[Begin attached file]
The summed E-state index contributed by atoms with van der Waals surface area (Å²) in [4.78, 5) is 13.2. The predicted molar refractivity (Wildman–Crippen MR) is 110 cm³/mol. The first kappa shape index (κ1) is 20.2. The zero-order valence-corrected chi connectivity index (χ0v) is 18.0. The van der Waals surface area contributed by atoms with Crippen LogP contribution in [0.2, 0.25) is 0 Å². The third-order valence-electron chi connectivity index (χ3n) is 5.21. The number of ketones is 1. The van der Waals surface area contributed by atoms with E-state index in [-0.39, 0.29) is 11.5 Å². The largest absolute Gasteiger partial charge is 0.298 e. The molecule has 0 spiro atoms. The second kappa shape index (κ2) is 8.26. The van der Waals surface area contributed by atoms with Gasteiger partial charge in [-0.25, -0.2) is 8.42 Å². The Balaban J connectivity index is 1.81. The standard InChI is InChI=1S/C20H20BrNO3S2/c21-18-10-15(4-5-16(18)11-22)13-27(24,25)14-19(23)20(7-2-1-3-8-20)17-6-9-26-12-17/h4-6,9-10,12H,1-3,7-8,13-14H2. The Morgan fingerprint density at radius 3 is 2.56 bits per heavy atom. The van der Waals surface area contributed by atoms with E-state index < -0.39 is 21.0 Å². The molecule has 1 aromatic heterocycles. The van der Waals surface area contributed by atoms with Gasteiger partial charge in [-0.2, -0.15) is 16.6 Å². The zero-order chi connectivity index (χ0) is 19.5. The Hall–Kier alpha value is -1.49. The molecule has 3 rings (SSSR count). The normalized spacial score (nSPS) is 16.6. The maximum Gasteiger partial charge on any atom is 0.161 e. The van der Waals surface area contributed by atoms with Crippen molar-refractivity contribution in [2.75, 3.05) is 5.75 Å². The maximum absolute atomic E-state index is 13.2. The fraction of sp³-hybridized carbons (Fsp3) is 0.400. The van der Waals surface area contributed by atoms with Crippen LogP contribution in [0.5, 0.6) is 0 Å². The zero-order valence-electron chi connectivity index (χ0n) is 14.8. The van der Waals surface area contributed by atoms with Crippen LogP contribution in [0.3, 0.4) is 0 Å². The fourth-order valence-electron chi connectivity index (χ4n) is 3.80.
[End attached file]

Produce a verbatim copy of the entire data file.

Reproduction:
The summed E-state index contributed by atoms with van der Waals surface area (Å²) in [4.78, 5) is 13.2. The predicted molar refractivity (Wildman–Crippen MR) is 110 cm³/mol. The first kappa shape index (κ1) is 20.2. The zero-order valence-corrected chi connectivity index (χ0v) is 18.0. The van der Waals surface area contributed by atoms with Crippen LogP contribution in [0.2, 0.25) is 0 Å². The third-order valence-electron chi connectivity index (χ3n) is 5.21. The number of ketones is 1. The van der Waals surface area contributed by atoms with E-state index in [-0.39, 0.29) is 11.5 Å². The largest absolute Gasteiger partial charge is 0.298 e. The molecule has 0 spiro atoms. The second kappa shape index (κ2) is 8.26. The van der Waals surface area contributed by atoms with Gasteiger partial charge in [-0.25, -0.2) is 8.42 Å². The Balaban J connectivity index is 1.81. The standard InChI is InChI=1S/C20H20BrNO3S2/c21-18-10-15(4-5-16(18)11-22)13-27(24,25)14-19(23)20(7-2-1-3-8-20)17-6-9-26-12-17/h4-6,9-10,12H,1-3,7-8,13-14H2. The Morgan fingerprint density at radius 3 is 2.56 bits per heavy atom. The van der Waals surface area contributed by atoms with E-state index < -0.39 is 21.0 Å². The molecule has 1 aromatic heterocycles. The van der Waals surface area contributed by atoms with Gasteiger partial charge in [-0.2, -0.15) is 16.6 Å². The zero-order chi connectivity index (χ0) is 19.5. The Hall–Kier alpha value is -1.49. The molecule has 3 rings (SSSR count). The normalized spacial score (nSPS) is 16.6. The maximum Gasteiger partial charge on any atom is 0.161 e. The van der Waals surface area contributed by atoms with Crippen molar-refractivity contribution in [2.75, 3.05) is 5.75 Å². The maximum absolute atomic E-state index is 13.2. The fraction of sp³-hybridized carbons (Fsp3) is 0.400. The van der Waals surface area contributed by atoms with Crippen LogP contribution in [0.5, 0.6) is 0 Å². The zero-order valence-electron chi connectivity index (χ0n) is 14.8. The van der Waals surface area contributed by atoms with Crippen LogP contribution in [0.3, 0.4) is 0 Å². The fourth-order valence-electron chi connectivity index (χ4n) is 3.80.